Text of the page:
With a twist of the tongue, “Saint Nickolas” became “sane-nee-clus” and eventually “Santa Claus.” Our American version of the great gift-bearer is based on the life of Good Saint Nick, a fourth century bishop from Asia Minor (Myra, located in modern-day Turkey). As it is with many early Christian saints—strong Christopher who helped sojourners cross rivers, beautiful Barbara who escaped tower imprisonment through lightning, brave George who slayed dragons, recently revived Corona who protects us from viruses—there are few facts known about him, but many legends.
Numerous stories, passed our way, portray him as a man with a big heart, especially for the poor. It may not be factual that he surveyed his diocese, observed behavior, and knew who was naughty or nice. It may not be true that he visited in pleasant weather by boat or horseback to assess needs before returning on a sleigh as winter fell, bearing gifts to help them through tougher months. It may not be accurate that he put fruit, sweat treats, or even coal in shoes outside residents’ doors to provide heat and to warm their hearts. It may not be historical that he snuck into some houses and deposited toys, nuts, or snacks in stockings hung by fireplaces. It may not be fact-based that he sometimes tossed gifts through an open window or chimney as he road along. And he may not have been jolly, round-bellied, white-bearded, cookie-eating, or red-dressed, but his life impacted many families in positive ways. His virtuous character inspires others to share and imitate his generosity. His gracious spirit continues to give hope to youthful beings, and it guides us in ways that enliven the world.
Nicholas is the patron saint of children, among other things. Through him, we tap into the child within us, the child of God that we are, a child that alights with wonder and yearns for miracles, a child that trusts in mystery and believes in magic. Each December we ought to consider that child, recall Christmases-past that enchanted us, and reignite that special feeling that takes our breath away. My prayer this Advent, as it is each year, is for the children. If religious leaders would make decisions on behalf of young people, I think we would be less concerned about protecting our church and spend less time arguing how our faith is better than others; instead, we would teach the next generation about God. If school and political leaders made decisions on behalf of children, I think we would eventually cease from indoctrinating ideologies and legislating party creeds; instead, we would create a healthier and more stable society that benefits the common good to hand on to them.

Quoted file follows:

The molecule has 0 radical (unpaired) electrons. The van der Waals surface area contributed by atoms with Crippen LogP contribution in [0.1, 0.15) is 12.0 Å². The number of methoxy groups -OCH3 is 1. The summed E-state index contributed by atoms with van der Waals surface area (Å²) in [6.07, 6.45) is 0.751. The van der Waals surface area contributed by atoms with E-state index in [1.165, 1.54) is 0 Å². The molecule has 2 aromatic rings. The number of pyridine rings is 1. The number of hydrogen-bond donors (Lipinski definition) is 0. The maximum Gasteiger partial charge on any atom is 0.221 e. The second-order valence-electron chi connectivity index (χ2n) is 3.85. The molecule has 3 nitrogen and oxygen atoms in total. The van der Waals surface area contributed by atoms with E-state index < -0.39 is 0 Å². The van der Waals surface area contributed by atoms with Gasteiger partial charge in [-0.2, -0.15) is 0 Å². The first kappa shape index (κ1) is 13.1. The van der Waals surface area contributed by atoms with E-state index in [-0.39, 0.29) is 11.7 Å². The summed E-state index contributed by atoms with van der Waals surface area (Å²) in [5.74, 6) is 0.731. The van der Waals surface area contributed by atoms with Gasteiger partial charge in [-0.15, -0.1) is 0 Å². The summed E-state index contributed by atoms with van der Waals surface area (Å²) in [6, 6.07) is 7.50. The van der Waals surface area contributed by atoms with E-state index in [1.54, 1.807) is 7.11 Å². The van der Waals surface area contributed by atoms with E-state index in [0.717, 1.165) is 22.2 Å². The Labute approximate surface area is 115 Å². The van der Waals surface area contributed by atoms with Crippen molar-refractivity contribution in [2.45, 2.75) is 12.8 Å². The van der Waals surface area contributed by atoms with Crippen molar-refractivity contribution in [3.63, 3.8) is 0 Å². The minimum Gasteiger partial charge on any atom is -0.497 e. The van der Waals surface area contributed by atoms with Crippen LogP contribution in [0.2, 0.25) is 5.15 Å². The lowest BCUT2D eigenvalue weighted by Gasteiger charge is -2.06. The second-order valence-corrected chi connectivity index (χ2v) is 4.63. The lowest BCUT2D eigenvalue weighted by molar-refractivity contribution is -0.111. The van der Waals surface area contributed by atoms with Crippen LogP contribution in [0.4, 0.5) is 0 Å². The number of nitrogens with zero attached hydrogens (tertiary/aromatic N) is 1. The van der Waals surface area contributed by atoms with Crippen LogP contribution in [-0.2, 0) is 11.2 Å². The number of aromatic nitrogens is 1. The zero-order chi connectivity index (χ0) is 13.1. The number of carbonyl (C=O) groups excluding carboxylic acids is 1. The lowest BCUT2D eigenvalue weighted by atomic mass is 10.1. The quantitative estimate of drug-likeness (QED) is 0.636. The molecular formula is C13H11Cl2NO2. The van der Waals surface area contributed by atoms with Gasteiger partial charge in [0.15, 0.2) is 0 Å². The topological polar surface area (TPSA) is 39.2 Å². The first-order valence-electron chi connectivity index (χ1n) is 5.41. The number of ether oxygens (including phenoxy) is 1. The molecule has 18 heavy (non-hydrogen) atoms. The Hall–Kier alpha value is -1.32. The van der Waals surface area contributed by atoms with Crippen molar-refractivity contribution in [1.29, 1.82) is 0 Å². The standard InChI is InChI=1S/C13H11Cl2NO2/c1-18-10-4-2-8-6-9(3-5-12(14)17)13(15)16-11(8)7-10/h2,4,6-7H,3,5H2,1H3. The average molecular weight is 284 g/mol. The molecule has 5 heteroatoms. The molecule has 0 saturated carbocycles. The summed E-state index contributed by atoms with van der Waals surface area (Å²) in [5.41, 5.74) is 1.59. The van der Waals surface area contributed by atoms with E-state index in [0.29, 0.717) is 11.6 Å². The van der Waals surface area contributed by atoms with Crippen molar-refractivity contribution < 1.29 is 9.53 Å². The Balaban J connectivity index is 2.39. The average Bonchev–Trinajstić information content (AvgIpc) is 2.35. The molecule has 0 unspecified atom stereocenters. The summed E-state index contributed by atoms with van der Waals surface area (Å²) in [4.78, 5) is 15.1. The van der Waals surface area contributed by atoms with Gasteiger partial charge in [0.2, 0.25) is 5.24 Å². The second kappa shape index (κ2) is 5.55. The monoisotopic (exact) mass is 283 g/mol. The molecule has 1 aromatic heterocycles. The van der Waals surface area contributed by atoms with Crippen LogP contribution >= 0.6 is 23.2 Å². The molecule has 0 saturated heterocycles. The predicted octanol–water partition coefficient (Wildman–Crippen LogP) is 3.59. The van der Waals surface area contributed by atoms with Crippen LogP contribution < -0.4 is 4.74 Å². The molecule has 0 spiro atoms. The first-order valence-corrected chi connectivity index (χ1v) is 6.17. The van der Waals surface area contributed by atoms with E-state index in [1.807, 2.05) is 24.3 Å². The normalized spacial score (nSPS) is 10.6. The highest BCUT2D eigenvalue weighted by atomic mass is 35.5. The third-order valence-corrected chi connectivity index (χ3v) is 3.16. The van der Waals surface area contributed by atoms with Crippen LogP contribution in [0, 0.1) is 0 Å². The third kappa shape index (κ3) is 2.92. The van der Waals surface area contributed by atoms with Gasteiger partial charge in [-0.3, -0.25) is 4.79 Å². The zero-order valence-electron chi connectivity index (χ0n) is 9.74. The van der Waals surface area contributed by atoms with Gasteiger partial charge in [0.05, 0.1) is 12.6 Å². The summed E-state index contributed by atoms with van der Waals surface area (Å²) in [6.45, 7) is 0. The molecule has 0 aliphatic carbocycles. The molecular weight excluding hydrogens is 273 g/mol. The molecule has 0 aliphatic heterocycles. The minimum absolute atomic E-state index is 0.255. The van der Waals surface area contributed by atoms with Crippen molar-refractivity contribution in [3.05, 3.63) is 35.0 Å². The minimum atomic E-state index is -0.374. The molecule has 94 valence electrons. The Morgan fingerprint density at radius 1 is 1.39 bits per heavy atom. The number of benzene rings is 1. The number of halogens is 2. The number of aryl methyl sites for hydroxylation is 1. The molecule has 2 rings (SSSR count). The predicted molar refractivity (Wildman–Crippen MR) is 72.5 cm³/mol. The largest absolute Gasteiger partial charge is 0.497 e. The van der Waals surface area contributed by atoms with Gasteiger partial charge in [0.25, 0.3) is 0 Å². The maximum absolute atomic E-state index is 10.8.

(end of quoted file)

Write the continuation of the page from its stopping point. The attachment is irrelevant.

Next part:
When counseling parents, l often ask the question “How is what you are doing (in this situation) impacting your kids?” Whether their issue is marital, financial, relational, business, having to do with extended family, school choice, potential separation, or anything else, they should ask “How is my decision impacting our children?” Even if they need to ask the question a hundred times a day as it regards discipline, chores, meals, screen time, outreach to neighbors, relatives, they should ask “How is my attitude impacting my children?” Even if their offspring are grown and have children of their own, they should ask it. It applies to just about everything I do: what I eat and drink, who I associate with, the music I listen to, how I spend my Sundays… If I ask myself the question, “How is what I am choosing here impacting children?” I will make a good choice.
As we celebrate the Feast of Saint Nicholas, let us ask the same question. When we do, we will more likely choose lovingly, with insight, and with the grace of the Holy Spirit. And the spirit of this holy season will reign.